A Shadow in Summer
Author – Daniel Abraham
Publisher: Tor Books
Release Date: March 7th, 2006
Daniel Abraham is not as well known as Patrick Rothfuss, nor does he sell as many books as Brandon Sanderson, and he lacks the mass market appeal of Joe Abercrombie, but, like these contemporaries, his debut series, The Long Price Quartet, has helped shaped the face of modern Fantasy in the twenty-first century. Where Abraham sets himself apart from these other authors, though, is his ability to shatter the preconceptions of the genre and show that Fantasy is so much more than fireballs, sword fights and Dark Lords.
Despite being familiar with Abraham, and following his career quite closely over the past few years, this was my first experience with any of his long fiction. It wasn’t that I was uninterested in The Long Price Quartet, quite the opposite, but rather that I was saving it for a special occasion, when I was feeling burned out on the genre. Because of this two-year-long build up, and the countless other raving reviews floating around the Internet, my expectations were (perhaps unfairly) high. Having now finished A Shadow in Summer, the first volume of the quartet, I can say without reservation that all my expectations were surpassed. Frankly, it’s hard to believe that A Shadow in Summer is a debut novel, and not the work of a novelist with a dozen novels under their belt. Abraham’s novel is confident, and the writing shows a maturity that’s rare in the genre. It’s frightening to think of how accomplished Abraham will be when he does have a dozen novels under his belt.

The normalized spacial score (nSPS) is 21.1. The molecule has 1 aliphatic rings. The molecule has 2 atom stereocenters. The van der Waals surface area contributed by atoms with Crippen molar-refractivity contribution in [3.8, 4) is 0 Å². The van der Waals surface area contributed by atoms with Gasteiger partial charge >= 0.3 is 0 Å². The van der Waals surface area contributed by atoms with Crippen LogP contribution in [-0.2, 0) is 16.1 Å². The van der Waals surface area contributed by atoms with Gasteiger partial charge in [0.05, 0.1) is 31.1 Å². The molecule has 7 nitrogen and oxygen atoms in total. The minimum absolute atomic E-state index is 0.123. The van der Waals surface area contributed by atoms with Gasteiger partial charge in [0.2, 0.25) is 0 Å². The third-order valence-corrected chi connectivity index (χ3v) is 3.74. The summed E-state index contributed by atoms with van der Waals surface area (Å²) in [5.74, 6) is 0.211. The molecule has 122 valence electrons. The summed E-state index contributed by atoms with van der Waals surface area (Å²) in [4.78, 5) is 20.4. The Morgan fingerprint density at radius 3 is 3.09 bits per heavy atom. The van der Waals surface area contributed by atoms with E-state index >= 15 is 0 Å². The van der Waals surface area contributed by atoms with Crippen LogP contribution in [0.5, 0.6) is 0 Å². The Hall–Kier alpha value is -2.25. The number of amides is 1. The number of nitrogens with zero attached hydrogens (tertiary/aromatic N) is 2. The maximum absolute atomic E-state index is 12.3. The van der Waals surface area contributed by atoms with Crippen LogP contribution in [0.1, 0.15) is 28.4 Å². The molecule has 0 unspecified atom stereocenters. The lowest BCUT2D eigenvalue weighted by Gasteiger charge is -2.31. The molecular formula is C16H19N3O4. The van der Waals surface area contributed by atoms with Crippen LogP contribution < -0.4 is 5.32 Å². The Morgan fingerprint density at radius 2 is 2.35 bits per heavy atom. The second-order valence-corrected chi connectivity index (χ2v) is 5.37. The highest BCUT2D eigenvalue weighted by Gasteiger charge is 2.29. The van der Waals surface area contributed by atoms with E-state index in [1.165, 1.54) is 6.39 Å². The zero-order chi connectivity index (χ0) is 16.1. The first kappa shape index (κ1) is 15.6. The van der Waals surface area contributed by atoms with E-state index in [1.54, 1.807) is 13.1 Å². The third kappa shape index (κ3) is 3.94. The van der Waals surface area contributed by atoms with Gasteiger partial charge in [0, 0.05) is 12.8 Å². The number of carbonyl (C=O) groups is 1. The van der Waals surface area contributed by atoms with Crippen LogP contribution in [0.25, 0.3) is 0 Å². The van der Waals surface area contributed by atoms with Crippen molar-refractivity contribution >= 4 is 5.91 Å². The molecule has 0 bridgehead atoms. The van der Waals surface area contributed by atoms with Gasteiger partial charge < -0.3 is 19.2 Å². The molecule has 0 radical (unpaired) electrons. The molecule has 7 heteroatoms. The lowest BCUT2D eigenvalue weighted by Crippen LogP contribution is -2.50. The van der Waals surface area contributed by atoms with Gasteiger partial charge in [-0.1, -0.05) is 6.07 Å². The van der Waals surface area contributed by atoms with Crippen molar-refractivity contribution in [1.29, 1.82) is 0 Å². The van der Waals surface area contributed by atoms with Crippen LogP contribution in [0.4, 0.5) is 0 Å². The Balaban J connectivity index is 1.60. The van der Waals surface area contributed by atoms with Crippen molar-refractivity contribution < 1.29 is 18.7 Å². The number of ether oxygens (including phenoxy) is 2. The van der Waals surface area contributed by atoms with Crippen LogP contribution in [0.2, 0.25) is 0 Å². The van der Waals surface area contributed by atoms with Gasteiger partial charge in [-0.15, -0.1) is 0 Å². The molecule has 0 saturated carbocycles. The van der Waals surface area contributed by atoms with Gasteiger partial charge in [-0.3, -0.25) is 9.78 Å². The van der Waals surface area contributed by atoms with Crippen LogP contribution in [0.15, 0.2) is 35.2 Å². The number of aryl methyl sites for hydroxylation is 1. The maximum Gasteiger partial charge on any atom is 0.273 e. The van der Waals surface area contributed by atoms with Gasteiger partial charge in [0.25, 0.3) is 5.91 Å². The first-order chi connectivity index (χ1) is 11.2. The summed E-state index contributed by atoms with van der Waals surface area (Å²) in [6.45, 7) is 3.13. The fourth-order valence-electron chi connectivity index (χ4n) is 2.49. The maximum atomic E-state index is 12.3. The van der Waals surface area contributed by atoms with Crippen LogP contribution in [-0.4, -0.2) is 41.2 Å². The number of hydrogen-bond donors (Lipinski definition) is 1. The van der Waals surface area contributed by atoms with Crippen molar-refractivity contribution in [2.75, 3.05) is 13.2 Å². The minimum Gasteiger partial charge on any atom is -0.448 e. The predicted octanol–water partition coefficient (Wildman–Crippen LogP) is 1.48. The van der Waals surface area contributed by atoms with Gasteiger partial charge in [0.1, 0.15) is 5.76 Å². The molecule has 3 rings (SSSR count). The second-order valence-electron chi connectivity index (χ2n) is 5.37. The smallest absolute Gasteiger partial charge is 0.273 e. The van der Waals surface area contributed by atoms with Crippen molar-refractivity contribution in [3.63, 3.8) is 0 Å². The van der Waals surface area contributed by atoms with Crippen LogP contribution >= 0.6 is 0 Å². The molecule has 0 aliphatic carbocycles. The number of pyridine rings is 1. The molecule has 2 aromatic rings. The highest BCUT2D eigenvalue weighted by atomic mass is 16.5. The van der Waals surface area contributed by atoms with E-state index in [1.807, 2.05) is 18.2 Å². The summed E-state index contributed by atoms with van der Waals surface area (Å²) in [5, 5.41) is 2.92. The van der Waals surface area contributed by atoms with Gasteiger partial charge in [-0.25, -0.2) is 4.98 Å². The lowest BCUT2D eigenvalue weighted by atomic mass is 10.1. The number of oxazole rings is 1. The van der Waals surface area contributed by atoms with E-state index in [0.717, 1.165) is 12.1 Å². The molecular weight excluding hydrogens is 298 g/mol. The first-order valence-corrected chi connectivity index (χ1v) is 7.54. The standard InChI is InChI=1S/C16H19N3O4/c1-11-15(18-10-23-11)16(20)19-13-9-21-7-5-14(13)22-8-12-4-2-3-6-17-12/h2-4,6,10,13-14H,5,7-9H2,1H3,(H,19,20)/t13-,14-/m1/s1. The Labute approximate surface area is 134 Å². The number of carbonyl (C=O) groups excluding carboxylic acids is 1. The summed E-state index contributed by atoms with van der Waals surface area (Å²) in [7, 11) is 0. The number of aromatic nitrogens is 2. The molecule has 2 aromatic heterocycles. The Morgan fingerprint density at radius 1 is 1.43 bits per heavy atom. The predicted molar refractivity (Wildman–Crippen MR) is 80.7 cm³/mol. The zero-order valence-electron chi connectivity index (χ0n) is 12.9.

Much fuss has recently been made about the trend towards grittier, more ‘adult’ Fantasy novels, and A Shadow in Summer is a fine example of this trend, but for wholly different reasons than Joe Abercrombie and Richard Morgan. A Shadow in Summer is adult in every sense of the word, but manages to be defined so without any gratuitous sex, abrasive language or gut-wrenching violence. Instead, Abraham deals with mature themes (whoring, abortion and slavery are conflicts at the heart of the novel) and quiet, subtle characters who face difficult decisions and grow as a result. Much like Guy Gavriel Kay, Abraham tells a story that won’t keep you glued to the edge of your seat, but rather captures you slowly and envelops you with a world and characters that are achingly familiar.
“Tell me, Maati. What do you think of slaves?”
The question was an odd one, and his first response—I don’t—seemed too glib for the occasion. Instead, he took a pose requesting clarification as best he could while still walking more quickly than his usual pace.
“Permanent indenture. What’s your opinion of it?”
“I don’t know.”
“Then think for a moment.”
They passed through the hall and onto a wide, flower-strewn path that lead down and to the south. Gardens rich with exotic flowers and fountains spread out before them. Singing slaves, hidden from view by hedges or cloth screens, filled the air with wordless melodies. The sun blared heat like a trumpet, and the thick air made Maati feel almost as if he was swimming. It seemed they’d hardly started walking before Maati’s inner robe was sticky with sweat. He found himself struggling to keep up.